‘And now that you know this, you will of course at once sneak up on Abdul in his sleep and kill him, right?’
‘Not at all.’
‘Why not?’
‘I have answered that question twice already. Damn it. I don’t want to murder Abdul – I like him, for God’s sake – I just want to play a game with him.’
‘Yes, I understand that. And you also want to play a game without rules that artificialy limits the means at your disposal for achieving victory. Isn’t that correct?’
‘Yes, it is.’ …

‘Well, if you are prepared to play such a game, I don’t see why you aren’t prepared to play any game. If, that is, you are prepared to accept what might be called an unnecessary obstacle in order to be able to play this game with Abdul, why not accept other unnecessary obstacles and play chess or tennis or golf with Abdul instead, and give up this folly of a fight to the finish? Either that, or admit that there is no reason to wait for the starting signal and kill Abdul now.’ Golf-Tennis

There is silence as Ivan turns this over in his mind. Then he leaps from his bed, flings on his clothes, and rushes wildly from the room.
‘Where are you going?’ cries the Voice of Logic.
‘I must reach Abdul before dawn!’ cries Ivan from the staircase.
‘To call off the game or to kill him?’ disjunctively queries the Voice of Logic.
But Ivan’s shouted reply is too muffled to understand as he rushes pell-mell through the dark and deserted streets.

statue Nearly half way to Abdul’s embassy Ivan sees a figure approaching at the opposite end of the short boulevard. It is Abdul. Has Abdul, too, been listening to the Voice of Logic? And is he hurrying to Ivan to call off the game, or to make a surprise attack? If Ivan can be sure that Abdul is making a surprise attack, then it is no surprise and the game can begin, for it has gained a starting time and the time is NOW.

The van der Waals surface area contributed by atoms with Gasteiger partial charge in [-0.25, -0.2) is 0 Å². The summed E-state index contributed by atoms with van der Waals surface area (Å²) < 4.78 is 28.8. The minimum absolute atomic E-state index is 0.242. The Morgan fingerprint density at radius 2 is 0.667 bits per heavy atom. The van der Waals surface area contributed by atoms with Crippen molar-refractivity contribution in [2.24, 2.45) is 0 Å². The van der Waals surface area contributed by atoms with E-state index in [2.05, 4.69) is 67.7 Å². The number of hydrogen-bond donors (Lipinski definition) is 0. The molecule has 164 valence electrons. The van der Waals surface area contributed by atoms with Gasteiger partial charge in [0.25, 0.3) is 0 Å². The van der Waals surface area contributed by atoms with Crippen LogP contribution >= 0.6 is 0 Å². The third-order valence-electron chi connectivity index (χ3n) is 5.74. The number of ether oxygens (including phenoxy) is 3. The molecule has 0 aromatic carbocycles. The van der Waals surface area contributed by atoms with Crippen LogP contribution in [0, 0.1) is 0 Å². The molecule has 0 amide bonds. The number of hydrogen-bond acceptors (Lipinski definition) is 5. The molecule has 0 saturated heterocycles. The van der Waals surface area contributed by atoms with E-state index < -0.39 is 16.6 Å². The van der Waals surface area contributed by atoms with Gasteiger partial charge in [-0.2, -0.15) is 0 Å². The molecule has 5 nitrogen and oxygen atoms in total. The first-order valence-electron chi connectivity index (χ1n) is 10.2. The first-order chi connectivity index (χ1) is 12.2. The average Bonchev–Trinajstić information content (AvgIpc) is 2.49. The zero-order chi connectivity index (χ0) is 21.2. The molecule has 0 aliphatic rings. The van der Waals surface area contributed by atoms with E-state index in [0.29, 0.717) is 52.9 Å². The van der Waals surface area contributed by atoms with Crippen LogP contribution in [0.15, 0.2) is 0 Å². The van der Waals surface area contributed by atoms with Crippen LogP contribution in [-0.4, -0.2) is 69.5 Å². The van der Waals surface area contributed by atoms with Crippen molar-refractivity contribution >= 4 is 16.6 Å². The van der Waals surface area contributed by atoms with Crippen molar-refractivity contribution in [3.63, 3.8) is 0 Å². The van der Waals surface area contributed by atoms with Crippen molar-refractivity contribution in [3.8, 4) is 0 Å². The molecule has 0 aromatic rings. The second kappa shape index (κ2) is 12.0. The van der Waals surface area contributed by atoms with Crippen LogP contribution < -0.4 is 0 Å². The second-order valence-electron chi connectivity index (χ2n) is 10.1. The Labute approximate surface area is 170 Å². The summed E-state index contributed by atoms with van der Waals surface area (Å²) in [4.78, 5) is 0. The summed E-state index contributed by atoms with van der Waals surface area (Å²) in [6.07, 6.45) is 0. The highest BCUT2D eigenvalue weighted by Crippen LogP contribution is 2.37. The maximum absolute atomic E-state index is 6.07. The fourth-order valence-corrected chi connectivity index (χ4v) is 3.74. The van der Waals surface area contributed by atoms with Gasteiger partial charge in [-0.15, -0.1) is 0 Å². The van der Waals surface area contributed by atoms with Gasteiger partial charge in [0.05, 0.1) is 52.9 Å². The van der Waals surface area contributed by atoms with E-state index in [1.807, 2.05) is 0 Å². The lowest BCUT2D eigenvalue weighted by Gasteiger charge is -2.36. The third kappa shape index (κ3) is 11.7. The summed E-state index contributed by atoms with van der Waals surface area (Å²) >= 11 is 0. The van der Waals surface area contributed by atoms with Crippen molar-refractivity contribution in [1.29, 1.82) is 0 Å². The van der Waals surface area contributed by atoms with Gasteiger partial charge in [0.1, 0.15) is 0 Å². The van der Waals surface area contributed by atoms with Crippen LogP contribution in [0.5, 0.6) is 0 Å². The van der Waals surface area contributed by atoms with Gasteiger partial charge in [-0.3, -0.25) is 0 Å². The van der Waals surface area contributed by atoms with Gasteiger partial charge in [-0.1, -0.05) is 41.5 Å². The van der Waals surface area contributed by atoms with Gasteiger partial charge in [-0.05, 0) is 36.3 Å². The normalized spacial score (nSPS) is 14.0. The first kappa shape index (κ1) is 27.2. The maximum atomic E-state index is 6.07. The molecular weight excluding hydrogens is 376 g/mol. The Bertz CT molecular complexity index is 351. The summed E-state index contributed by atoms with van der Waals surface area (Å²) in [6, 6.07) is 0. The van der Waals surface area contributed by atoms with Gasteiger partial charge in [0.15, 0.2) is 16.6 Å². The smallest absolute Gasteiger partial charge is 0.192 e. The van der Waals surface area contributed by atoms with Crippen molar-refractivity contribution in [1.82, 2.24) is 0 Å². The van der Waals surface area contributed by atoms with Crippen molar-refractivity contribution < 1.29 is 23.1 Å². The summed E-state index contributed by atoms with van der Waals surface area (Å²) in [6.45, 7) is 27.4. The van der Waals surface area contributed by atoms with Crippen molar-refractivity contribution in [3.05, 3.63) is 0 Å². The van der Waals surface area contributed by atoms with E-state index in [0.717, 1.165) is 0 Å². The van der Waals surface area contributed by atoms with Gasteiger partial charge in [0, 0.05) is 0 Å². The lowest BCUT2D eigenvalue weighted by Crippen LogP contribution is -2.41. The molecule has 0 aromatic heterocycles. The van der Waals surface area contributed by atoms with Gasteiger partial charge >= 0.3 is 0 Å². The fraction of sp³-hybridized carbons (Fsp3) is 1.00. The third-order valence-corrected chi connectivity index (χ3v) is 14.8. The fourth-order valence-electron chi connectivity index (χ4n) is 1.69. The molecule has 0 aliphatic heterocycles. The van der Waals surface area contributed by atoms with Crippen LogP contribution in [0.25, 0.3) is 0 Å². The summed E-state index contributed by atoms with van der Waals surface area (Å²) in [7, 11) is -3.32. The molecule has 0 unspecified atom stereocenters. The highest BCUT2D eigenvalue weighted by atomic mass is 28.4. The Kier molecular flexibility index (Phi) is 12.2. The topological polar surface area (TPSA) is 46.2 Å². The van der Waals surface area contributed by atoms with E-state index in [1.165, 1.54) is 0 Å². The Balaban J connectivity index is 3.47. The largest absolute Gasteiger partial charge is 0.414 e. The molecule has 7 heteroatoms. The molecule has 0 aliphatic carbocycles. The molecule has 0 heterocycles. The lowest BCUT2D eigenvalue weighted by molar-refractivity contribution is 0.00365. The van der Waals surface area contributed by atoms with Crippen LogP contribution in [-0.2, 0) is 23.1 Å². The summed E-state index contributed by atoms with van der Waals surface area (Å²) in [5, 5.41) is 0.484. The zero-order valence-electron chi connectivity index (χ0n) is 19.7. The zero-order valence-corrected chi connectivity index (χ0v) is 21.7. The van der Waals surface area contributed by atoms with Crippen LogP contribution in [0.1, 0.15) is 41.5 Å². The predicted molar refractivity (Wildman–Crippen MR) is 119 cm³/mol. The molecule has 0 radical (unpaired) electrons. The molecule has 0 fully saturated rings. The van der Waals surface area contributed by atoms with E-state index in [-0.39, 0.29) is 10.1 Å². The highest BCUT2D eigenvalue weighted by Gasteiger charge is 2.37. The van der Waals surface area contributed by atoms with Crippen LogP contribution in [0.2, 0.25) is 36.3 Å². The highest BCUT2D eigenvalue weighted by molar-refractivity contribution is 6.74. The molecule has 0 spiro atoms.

But how can Ivan be sure that it is NOW unless he knows what Abdul’s purpose is? And Abdul may, of course, be in the same quandary. Ivan might shout, ‘Let’s call off the game!’ But Abdul might very sensibly take this to be a ruse on Ivan’s part for gaining an advantage. And Ivan, if Abdul called out the same proposal to him, would be foolhardy indeed to accept it out of hand as a genuine offer. Both stop in perplexed indecision.

And there they stand to this very day, in the form of two marble statues facing one another along the length of the Boulevard Impasse in the capital city of Rien-à-faire. At least that is the story the guides of Rien-à-faire tell to explain the sculptured confrontation along embassy row.
———————————————-

Thanks for reading! The story of “Ivan and Abdul” is by Bernard Suits, and ellipses are used to make sections briefer. If I had only ten books to take with me to a deserted island, this would be one of them: The Grasshopper: Games, Life and Utopia by Bernard Suits, a story-based philosophical discussion about what makes games into games.

chess